Unfortunately, no vaccine exists to prevent pigeon fever. It is recommended to isolate infected animals, especially if draining wounds or abscesses are present. Stalling affected horses will help reduce contamination of the pasture environment with infectious material. Ideally, horses should be treated in an area with concrete or rubber flooring that can be disinfected. Although no reports exist of humans being infected by horses, humans have reportedly been infected by the sheep strain of the disease. Infection in people has occurred from consuming infected unpasteurized milk or milk products, contacting infected animals, handling contaminated equipment, or exposing wounds to infected material. Therefore, it is recommended that people wear gloves when handling infected horses. Fly sprays and feed through fly control may both be beneficial for insect control. If you suspect your horse is exhibiting signs of pigeon fever, contact your veterinarian for a thorough examination.

References

Aleman, M.R., and S.J. Spier. 2002. “Corynebacterium pseudotuberculosis Infection.” In Large Animal Internal Medicine, 3rd Ed., edited by B.P. Smith, 1078-83. St. Louis, MO: Mosby, Inc.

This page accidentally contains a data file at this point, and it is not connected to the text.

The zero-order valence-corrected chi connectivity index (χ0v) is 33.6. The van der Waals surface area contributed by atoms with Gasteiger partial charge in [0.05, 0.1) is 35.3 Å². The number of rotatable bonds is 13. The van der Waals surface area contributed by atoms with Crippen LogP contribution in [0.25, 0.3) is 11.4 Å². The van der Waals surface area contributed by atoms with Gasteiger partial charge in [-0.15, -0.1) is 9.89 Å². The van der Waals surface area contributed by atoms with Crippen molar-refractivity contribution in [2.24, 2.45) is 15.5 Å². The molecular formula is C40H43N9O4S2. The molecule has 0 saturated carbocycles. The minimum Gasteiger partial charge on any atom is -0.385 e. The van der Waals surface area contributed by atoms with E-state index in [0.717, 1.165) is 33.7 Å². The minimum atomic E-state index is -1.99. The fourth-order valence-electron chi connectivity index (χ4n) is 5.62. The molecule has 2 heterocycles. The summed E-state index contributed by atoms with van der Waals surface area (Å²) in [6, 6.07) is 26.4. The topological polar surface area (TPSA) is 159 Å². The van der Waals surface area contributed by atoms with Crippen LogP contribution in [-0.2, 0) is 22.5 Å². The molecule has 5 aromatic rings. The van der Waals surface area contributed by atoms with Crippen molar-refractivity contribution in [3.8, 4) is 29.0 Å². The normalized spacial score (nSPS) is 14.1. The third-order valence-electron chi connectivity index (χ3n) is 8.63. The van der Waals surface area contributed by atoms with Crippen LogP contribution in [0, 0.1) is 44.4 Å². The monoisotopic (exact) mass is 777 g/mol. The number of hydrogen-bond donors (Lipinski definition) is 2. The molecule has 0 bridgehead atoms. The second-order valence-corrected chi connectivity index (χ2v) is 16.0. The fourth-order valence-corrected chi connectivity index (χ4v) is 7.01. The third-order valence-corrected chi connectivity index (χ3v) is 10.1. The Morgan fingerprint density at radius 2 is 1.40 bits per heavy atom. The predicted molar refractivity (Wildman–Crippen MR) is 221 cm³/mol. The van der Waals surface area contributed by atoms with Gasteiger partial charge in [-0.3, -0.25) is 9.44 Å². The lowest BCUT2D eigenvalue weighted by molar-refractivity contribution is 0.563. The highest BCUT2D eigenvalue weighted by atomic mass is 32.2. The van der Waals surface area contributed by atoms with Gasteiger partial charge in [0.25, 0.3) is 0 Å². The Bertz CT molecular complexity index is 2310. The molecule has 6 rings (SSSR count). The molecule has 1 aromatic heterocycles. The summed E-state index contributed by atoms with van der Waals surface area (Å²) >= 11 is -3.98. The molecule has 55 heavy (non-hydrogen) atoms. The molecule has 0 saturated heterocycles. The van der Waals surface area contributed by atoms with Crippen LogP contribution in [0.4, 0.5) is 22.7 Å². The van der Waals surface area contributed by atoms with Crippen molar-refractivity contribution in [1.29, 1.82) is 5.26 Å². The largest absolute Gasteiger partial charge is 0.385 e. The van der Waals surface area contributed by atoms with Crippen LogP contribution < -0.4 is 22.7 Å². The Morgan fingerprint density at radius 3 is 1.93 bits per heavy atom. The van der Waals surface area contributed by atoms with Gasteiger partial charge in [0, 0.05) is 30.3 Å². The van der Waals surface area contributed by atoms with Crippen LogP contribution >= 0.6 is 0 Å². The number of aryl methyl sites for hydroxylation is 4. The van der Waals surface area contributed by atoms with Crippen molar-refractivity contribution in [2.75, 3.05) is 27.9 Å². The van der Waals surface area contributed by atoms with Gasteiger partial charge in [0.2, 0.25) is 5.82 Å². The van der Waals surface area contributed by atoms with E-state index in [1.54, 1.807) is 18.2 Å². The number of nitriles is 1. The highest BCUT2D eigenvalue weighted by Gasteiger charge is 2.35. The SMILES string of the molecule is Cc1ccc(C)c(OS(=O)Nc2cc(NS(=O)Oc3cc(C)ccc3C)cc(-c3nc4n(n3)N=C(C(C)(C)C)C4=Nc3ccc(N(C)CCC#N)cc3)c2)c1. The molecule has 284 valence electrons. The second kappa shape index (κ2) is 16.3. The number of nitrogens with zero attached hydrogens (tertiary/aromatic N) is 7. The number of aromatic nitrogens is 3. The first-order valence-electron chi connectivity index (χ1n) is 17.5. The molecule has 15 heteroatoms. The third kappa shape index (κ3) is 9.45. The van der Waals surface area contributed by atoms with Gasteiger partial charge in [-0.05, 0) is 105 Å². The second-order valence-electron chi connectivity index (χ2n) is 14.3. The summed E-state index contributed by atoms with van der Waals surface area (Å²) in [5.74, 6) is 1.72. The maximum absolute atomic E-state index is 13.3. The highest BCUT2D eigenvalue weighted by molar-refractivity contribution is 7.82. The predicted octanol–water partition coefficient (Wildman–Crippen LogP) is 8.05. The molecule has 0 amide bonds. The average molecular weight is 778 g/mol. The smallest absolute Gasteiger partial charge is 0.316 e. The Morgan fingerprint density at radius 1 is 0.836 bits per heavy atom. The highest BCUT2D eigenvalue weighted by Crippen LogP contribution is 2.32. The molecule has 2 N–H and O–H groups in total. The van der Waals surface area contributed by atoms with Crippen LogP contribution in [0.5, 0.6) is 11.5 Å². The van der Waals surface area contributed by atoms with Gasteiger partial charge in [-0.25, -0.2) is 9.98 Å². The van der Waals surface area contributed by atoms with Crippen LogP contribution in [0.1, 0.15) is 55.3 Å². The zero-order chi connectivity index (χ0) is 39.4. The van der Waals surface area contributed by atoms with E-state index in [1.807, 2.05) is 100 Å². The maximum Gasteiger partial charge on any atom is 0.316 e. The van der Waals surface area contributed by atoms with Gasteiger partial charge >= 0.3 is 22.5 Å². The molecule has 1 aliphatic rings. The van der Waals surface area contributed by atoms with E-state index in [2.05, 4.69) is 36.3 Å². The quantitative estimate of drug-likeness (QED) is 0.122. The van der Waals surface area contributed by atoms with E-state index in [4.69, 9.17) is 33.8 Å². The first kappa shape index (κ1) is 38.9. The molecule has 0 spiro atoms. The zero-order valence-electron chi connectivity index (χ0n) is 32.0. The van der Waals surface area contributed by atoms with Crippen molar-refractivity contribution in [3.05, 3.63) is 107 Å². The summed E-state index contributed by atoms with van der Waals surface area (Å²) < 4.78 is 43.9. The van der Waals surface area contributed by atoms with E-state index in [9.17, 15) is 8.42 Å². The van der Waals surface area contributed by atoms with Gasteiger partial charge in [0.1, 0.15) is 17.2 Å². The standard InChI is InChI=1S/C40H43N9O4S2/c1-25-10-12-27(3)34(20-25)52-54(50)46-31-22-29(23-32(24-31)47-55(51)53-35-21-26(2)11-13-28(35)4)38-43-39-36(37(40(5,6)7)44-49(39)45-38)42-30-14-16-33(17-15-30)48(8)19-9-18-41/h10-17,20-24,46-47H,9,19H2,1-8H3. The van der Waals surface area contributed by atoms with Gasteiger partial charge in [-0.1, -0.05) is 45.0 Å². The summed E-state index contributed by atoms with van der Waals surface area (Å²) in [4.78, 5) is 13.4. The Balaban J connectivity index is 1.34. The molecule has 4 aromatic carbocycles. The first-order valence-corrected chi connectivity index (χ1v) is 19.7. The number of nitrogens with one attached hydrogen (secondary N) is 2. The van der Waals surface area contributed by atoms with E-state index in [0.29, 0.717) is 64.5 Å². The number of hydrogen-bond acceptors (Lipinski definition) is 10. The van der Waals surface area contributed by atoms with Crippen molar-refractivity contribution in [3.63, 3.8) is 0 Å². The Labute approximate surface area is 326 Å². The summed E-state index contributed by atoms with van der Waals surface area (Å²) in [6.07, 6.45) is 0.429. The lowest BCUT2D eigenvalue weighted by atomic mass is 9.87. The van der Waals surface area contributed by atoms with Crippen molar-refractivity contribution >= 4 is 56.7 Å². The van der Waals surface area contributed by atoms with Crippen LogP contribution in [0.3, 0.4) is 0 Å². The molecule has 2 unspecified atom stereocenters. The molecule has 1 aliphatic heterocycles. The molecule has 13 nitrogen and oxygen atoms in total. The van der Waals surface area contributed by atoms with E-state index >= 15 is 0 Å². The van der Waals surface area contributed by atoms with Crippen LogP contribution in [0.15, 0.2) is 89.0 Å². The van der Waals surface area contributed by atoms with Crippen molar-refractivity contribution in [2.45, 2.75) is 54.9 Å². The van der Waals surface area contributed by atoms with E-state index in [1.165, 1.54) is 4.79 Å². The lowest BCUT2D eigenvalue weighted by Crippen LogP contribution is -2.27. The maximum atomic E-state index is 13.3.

Florida Department of Agriculture and Consumer Services (FDACS). 2012. “Pigeon Fever Detected in Florida.” http://www.freshfromflorida.com/ai/pdf/WebsiteAnnouncement-PigeonFever.pdf (July 16, 2012)

Footnotes

1.

This document is VM185, one of a series of the Veterinary Medicine-Large Animal Clinical Sciences Department, UF/IFAS Extension. Original publication date July 2012. Revised June 2016. Visit the EDIS website at http://edis.ifas.ufl.edu.

2.

Amanda M. House, DVM, DACVIM, clinical assistant professor, College of Veterinary Medicine, Department of Large Animal Clinical Sciences; UF/IFAS Extension, Gainesville, FL 32611.


The Institute of Food and Agricultural Sciences (IFAS) is an Equal Opportunity Institution authorized to provide research, educational information and other services only to individuals and institutions that function with non-discrimination with respect to race, creed, color, religion, age, disability, sex, sexual orientation, marital status, national origin, political opinions or affiliations. For more information on obtaining other UF/IFAS Extension publications, contact your county's UF/IFAS Extension office.

U.S. Department of Agriculture, UF/IFAS Extension Service, University of Florida, IFAS, Florida A & M University Cooperative Extension Program, and Boards of County Commissioners Cooperating. Nick T. Place, dean for UF/IFAS Extension.